The Infectious Diseases Society of America (IDSA) last updated their guideline on the management of candidiasis in 2009. Since that time, new data have emerged on the diagnosis, prevention, and treatment of this major cause of morbidity and mortality, leading to an update to IDSA’s recommendations that was recently released.
“Among the most important studies during this time were those that assessed first-line therapy with echinocandins versus azoles,” says Peter G. Pappas, MD, lead author of the guideline update. This new research shows that echinocandins—which kill the fungus—are more effective than azoles—which prevent the fungus from growing—in treating invasive infections. “The data support our key recommendation to start most patients with candidiasis on echinocandins and then step down to an azole.”
The updated guideline also addresses the importance of judiciously using prophylaxis. It is important to understand which patient populations are mostly likely to benefit from prophylaxis, including ICU patients and transplant recipients. ICU patients who stand to benefit most from prophylaxis include patients:
- Who have been on antibiotics.
- Have central venous catheters.
- Are on a ventilator.
- Have pancreatitis or recent abdominal surgery.
- Are immunosuppressed.
- Have skin burns.
“Transplant patients who would benefit most from prophylaxis include high-risk liver transplant recipients, those with modified renal function, and those with prolonged operations who require blood products,” adds Dr. Pappas. Clinicians are also advised to suspect candidiasis in patients who are deteriorating without an obvious reason, have unexplained fever, and have elevated white blood cell counts.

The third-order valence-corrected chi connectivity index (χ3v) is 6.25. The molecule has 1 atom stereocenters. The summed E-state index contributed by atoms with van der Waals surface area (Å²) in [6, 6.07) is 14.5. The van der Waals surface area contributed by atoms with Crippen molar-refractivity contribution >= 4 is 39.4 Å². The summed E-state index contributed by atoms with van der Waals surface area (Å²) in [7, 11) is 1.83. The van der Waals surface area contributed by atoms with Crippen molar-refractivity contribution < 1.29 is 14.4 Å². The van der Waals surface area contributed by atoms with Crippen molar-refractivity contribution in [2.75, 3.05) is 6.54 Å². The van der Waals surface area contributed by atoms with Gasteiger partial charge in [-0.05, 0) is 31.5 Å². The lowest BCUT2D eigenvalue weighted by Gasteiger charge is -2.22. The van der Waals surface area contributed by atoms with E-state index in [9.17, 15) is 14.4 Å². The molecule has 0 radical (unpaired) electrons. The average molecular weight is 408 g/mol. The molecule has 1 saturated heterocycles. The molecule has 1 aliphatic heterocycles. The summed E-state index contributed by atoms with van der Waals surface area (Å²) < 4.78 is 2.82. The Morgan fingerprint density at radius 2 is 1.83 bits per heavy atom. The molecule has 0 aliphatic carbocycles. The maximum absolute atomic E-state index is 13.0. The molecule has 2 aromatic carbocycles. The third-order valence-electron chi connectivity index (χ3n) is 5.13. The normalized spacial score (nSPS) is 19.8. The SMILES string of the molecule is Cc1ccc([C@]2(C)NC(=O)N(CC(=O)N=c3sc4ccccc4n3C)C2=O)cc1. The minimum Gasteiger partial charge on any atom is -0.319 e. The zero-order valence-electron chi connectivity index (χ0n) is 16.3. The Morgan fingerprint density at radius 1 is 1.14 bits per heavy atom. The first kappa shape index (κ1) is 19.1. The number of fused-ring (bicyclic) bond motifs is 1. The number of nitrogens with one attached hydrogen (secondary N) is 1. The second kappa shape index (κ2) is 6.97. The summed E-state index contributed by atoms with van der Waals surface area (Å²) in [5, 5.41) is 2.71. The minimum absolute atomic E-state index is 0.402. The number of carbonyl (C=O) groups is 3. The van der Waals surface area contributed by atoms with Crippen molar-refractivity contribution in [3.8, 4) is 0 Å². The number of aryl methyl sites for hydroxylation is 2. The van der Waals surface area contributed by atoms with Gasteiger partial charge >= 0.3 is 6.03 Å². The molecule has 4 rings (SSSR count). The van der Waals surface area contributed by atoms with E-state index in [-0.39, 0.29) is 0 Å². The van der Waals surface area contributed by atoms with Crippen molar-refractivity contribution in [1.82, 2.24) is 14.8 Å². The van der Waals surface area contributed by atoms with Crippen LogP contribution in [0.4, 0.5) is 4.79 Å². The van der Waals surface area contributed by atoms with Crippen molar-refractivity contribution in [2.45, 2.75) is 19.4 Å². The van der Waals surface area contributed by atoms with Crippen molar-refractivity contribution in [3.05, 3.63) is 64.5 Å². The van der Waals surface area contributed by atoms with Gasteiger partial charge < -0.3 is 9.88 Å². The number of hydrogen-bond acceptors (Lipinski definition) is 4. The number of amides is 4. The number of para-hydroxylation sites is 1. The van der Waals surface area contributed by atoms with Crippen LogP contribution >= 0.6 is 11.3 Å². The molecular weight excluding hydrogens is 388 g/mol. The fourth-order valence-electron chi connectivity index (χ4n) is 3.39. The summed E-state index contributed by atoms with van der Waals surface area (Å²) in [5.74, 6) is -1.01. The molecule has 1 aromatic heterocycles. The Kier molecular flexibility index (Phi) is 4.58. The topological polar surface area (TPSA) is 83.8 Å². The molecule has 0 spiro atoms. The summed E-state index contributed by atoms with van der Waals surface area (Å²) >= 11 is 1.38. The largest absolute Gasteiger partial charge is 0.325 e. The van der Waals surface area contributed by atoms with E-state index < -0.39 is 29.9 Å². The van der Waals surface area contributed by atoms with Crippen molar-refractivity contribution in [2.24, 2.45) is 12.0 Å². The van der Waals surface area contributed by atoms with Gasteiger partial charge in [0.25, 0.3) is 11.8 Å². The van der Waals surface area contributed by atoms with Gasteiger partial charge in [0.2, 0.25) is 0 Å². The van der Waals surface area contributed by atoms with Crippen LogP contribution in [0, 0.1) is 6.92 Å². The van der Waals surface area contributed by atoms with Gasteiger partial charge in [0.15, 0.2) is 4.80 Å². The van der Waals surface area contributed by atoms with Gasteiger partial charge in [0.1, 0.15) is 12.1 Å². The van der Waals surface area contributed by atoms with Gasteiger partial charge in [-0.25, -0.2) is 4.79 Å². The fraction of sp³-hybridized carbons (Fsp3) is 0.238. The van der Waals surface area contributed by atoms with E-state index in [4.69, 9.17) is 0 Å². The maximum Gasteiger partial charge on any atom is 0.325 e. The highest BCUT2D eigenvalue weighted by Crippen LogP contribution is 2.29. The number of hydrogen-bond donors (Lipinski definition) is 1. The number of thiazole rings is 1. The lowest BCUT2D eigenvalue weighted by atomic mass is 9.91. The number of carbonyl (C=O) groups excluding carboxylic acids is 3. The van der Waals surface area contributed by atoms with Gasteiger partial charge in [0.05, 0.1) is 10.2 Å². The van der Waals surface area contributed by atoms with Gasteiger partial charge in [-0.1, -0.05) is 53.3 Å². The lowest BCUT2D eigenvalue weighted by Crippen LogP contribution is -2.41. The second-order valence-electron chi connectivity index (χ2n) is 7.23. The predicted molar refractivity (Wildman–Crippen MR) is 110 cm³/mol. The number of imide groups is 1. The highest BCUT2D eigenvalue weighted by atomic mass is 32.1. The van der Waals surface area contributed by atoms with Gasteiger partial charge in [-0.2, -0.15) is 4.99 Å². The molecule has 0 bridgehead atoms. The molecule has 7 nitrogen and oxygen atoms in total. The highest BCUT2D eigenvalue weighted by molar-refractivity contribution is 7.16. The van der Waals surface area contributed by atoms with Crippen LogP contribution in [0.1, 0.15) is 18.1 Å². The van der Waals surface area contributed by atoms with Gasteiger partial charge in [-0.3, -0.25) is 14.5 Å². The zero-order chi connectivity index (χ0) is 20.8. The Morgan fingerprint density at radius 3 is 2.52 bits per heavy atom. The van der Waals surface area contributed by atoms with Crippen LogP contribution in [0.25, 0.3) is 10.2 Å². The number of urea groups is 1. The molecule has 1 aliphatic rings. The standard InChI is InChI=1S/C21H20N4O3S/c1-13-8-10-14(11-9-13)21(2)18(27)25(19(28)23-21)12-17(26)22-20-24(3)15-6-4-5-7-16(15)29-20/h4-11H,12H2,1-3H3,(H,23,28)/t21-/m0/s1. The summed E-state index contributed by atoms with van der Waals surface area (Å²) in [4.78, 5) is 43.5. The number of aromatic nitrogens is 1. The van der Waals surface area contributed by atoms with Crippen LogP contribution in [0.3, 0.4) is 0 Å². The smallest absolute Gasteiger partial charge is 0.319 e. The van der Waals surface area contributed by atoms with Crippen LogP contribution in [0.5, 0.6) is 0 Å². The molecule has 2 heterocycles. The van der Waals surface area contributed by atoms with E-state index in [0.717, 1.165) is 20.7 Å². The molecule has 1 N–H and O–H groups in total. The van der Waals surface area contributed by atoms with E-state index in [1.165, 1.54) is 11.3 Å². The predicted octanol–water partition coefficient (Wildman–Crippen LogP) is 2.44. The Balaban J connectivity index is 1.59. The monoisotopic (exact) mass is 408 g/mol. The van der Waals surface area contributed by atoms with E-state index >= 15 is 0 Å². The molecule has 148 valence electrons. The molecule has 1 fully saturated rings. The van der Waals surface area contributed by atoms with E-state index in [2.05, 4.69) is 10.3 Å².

The Importance of Early Care
A key theme throughout the guideline update is the importance of early recognition and initiation of therapy for candidiasis. “The data support early therapy as opposed to watchful waiting with regard to outcomes,” says Dr. Pappas. “Candidiasis is a growing issue, and we need to initiate therapy as soon as possible whenever it is suspected. Unfortunately, there aren’t many available diagnostic tests for the infection. One that looks promising is the T2Candida Panel, which requires no blood culture and can deliver results in as little as 3 hours. Clinicians need better access to these types of diagnostic tests and should use them more broadly than how they’re currently being used.”
Until specific, rapid diagnostic tests for candidiasis are more widely available, the guideline update recommends that primary care providers consult with infectious disease specialists to make an accurate diagnosis and initiate proper therapy. “The data on candidiasis are limited, but studies suggest that patients have better outcomes when an infectious disease specialist is involved,” says Dr. Pappas. “Clinicians should understand that methods for treating these infections are changing, and infectious disease specialists are in a position to share this information with their colleagues in the community.”
Pappas P, Kauffman C, Andes D, et al. Clinical practice guidelines for the management candidiasis: 2016 update by the Infectious Diseases Society of America. Clin Infect Dis. 2015, December 16 [Epub ahead of print]. Available at http://cid.oxfordjournals.org/content/early/2015/12/15/cid.civ933.full.
Pappas P, Kauffman C, Andes D, et al. Clinical practice guidelines for the management of candidiasis: 2009 update by the Infectious Diseases Society of America. Clin Infect Dis. 2009;48:503-535.
Pappas P, Rex J, Lee J, et al. A prospective observational study of candidemia: epidemiology, therapy, and influences on mortality in hospitalized adult and pediatric patients. Clin Infect Dis. 2003;37:634-643.
Pfaller M, Neofytos D, Diekema D, et al. Epidemiology and outcomes of candidemia in 3648 patients: data from the Prospective Antifungal Therapy (PATH Alliance(R)) registry, 2004-2008. Diagn Microbiol Infect Dis. 2012;74:323-331.